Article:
It is no secret that Urban Meyer’s Ohio State tenure has been marked by inconsistent defense. Poor defensive play cost Ohio State its undefeated season against Michigan State and then the Orange Bowl versus Clemson.
Setting the Table
Defensive schemes start with determining the coverage. The called coverage determines what type of front the defensive will play, how many rushers the defense will have against the pass, and what defenders will have force, spill and lever support. More intrinsically, its sets the tone for the entire defense. How aggressively a defense plays is generally determined by its base coverage scheme.
The Buckeye defense in 2012 and 2013 struggled in all these areas because they have lacked a consistent coverage framework. This has largely resulted from the defensive coaching staff’s failed attempt to implement cover 4.
Good in Theory
To take a step back, it is clear that Meyer has wanted his defense to play cover 4 since he took the Ohio State head coaching position. That should be no surprise. Cover 4 has grown in popularity to counter the rise of the spread offense.
Though it sounds like a prevent defense, cover 4 is actually an aggressive matchup zone. The critical aspect is the safeties. They put their heels at 10 yards and read the number 2 (inside) receiver to their side.
If the receiver blocks, the safeties flow downhill against the run. If No. 2 releases vertically, the safety plays that receiver in man coverage, with the corners playing man against the outside receiver.
If the No. 2 releases outside, the safety passes him off to the corner, knowing that the outside receiver is crossing into his zone, whom he will pick up in man coverage.
This versatility provides quarters’ effectiveness against spread to run offenses. The defense has the ability to cover 4 vertical routes, while also applying two additional defenders against the run to account for the quarterback run threat. In other words, a coverage that accounts for 4 spread receivers also becomes a nine-man front against the run.
It should thus be no surprise that Meyer would want to adopt the defense that has been most effective against his spread offense. Meyer simply had to look across the field in the Big Ten Championship game to Pat Narduzzi’s Michigan State cover-4 defense to see the aggressiveness the scheme allows against spread to run offenses and know that is what he would like his defense to emulate.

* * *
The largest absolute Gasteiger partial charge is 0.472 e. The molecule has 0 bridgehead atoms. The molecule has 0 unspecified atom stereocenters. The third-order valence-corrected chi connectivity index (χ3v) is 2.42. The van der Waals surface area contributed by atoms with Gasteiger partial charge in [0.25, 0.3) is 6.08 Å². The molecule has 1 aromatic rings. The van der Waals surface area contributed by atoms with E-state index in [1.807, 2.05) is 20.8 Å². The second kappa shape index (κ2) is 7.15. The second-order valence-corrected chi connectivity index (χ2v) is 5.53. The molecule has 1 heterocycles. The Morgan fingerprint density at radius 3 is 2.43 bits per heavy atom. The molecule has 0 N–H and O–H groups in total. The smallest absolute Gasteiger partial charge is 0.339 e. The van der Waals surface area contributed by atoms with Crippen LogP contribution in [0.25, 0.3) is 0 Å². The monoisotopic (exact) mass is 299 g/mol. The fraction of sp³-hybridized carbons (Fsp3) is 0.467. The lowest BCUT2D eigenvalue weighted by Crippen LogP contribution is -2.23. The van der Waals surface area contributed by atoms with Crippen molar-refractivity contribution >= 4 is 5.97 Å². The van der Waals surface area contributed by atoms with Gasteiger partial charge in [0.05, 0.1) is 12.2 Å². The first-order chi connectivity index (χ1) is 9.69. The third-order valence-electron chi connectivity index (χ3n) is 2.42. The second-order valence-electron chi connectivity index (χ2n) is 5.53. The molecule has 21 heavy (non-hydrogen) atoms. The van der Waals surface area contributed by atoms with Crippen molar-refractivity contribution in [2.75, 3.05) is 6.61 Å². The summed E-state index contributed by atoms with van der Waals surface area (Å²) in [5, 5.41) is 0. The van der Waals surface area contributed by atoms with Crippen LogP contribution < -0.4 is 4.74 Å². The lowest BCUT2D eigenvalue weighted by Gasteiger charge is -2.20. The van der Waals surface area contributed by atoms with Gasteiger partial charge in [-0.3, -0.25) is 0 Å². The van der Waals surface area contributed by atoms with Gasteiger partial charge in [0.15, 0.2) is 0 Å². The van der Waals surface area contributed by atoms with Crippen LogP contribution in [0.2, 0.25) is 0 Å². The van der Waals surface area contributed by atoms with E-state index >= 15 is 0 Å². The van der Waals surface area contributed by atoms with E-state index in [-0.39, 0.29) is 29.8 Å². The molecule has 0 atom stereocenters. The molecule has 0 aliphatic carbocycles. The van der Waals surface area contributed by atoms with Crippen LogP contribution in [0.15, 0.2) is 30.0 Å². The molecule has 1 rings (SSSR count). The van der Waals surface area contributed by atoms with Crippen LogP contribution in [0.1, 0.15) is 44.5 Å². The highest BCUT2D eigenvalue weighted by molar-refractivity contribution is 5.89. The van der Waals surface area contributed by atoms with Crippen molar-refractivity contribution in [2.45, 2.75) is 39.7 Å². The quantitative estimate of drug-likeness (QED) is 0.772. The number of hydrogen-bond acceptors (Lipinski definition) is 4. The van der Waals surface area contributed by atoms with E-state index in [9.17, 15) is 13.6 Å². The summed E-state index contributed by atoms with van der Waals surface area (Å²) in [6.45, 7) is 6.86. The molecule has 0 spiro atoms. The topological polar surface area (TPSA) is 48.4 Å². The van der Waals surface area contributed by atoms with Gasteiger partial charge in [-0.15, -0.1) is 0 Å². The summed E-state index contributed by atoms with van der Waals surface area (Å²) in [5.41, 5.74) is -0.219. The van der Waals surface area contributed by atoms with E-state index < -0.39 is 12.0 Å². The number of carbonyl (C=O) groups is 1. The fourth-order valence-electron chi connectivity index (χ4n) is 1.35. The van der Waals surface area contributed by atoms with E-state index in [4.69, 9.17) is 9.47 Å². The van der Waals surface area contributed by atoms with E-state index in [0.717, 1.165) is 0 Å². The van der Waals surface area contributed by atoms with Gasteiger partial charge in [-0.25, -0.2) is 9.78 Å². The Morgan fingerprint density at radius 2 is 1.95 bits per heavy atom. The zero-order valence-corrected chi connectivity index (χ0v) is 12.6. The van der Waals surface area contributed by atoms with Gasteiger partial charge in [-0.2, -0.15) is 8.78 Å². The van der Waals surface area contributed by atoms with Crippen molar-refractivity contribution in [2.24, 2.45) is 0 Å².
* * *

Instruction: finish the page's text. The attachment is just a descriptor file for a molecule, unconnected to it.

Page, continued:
With a Short Circuit in Implementation
As such, when Meyer put together his staff in the fall of 2012 he brought in Everett Withers as co-defensive coordinator and safeties coach to team with Luke Fickell. Withers’ background was in cover 4 and his intent was to bring the concept to the Ohio State defense. This was a change from the Jim Heacock era, where the Buckeyes’ effective defenses based from cover 3.
The Ohio State defense spent spring and fall practice in 2012 repping cover 4, and opened the 2012 season utilizing the concept. But the Buckeye coaching staff’s cover 4 plans quickly clashed with reality, as the Buckeye defense struggled mightily utilizing the concept in first half of the season.
Ohio State’s application of cover 4 had several shortcomings. Cover 4 changed the Buckeyes’ force support against the run from the outside linebacker or nickel to the safeties. The Buckeye defense struggled with this change, as the safeties failed to consistently provide force support. Against the pass, the Buckeye safeties and linebackers too often had breakdowns with the man coverage often required with cover 4.
Ohio State staunched the bleeding in 2012 by going with a hybrid. Against pro-style teams the Buckeyes returned to a cover 3 based defense. Against spread teams, the Buckeyes largely stayed with cover 4 but altered force responsibility, shifting it back to the nickel position and having the safety fill the alley.
Another Step Back
It was assumed that the Ohio State defensive coaching staff would use the 2013 offseason to iron out the kinks with cover 4. Instead, the 2013 Buckeyes largely eschewed the coverage entirely, opting to return to cover 3.
The problem was that the cover 3 utilized by the Buckeye coaching staff in 2013 was a vanilla version that was consistently vulnerable in the underneath flats. Nowhere was that more emblematic then against Clemson, as the Tigers threw dozens of wide receiver screens that resulted in sizable yards after the catch. The Buckeye defensive coaching staff seemed unable or unwilling to alter its coverage framework to limit these easy completions. Yet despite taking a conservative approach, the Buckeye defense too often had coverage breakdowns that resulted in explosive plays.
A New Era
Following the season, the Buckeye coaching staff underwent a shake-up. Withers left for James Madison. In his place Meyer brought in Chris Ash. With explicit instructions to fix the pass defense, Ash’s focus is to simplify and streamline the Buckeye defense.
But Meyer’s hire reflects a related goal – to resurrect the cover 4 match-up zone he wanted to bring to Ohio State in 2012. Ash is known for utilizing quarters, and the 2014 Buckeyes will base from the coverage often, particularly against spread offenses. Ash’s marching orders are to implement his aggressive, pattern-matching coverage in a sound manner and avoid the missteps that prevented the Buckeyes from successfully utilizing cover 4 the previous two seasons.
As such, whether the Buckeye defense improves in 2014 largely depends on whether Ash succeeds in getting the Buckeye defense to effectively play cover 4. In part II I will look at some specifics of Ash’s cover 4 defense, focusing upon how he can avoid the potholes that derailed the Ohio State defense in 2012 and 2013.